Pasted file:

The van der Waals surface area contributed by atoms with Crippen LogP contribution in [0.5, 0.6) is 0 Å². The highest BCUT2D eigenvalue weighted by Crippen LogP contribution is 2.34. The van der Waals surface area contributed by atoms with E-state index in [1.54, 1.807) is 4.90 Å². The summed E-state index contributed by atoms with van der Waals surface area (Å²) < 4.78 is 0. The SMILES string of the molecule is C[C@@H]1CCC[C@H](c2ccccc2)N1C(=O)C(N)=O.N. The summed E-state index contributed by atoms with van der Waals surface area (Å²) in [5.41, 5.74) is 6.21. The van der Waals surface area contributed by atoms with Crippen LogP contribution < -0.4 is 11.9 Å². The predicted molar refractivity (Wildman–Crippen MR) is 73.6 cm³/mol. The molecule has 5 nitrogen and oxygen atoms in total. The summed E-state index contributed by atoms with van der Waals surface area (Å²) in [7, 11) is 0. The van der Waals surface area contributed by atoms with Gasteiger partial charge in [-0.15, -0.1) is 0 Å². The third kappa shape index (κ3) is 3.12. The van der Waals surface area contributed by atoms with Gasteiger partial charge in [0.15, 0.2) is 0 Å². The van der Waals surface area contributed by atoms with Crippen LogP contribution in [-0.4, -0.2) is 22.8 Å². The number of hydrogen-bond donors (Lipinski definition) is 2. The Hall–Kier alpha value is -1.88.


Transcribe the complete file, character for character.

The van der Waals surface area contributed by atoms with Crippen LogP contribution in [0.5, 0.6) is 0 Å². The highest BCUT2D eigenvalue weighted by Crippen LogP contribution is 2.34. The van der Waals surface area contributed by atoms with E-state index in [1.54, 1.807) is 4.90 Å². The summed E-state index contributed by atoms with van der Waals surface area (Å²) < 4.78 is 0. The SMILES string of the molecule is C[C@@H]1CCC[C@H](c2ccccc2)N1C(=O)C(N)=O.N. The summed E-state index contributed by atoms with van der Waals surface area (Å²) in [5.41, 5.74) is 6.21. The van der Waals surface area contributed by atoms with Crippen LogP contribution < -0.4 is 11.9 Å². The predicted molar refractivity (Wildman–Crippen MR) is 73.6 cm³/mol. The molecule has 5 nitrogen and oxygen atoms in total. The summed E-state index contributed by atoms with van der Waals surface area (Å²) in [7, 11) is 0. The van der Waals surface area contributed by atoms with Gasteiger partial charge in [-0.15, -0.1) is 0 Å². The third kappa shape index (κ3) is 3.12. The van der Waals surface area contributed by atoms with Gasteiger partial charge in [0.15, 0.2) is 0 Å². The van der Waals surface area contributed by atoms with Crippen LogP contribution in [-0.4, -0.2) is 22.8 Å². The number of hydrogen-bond donors (Lipinski definition) is 2. The Hall–Kier alpha value is -1.88.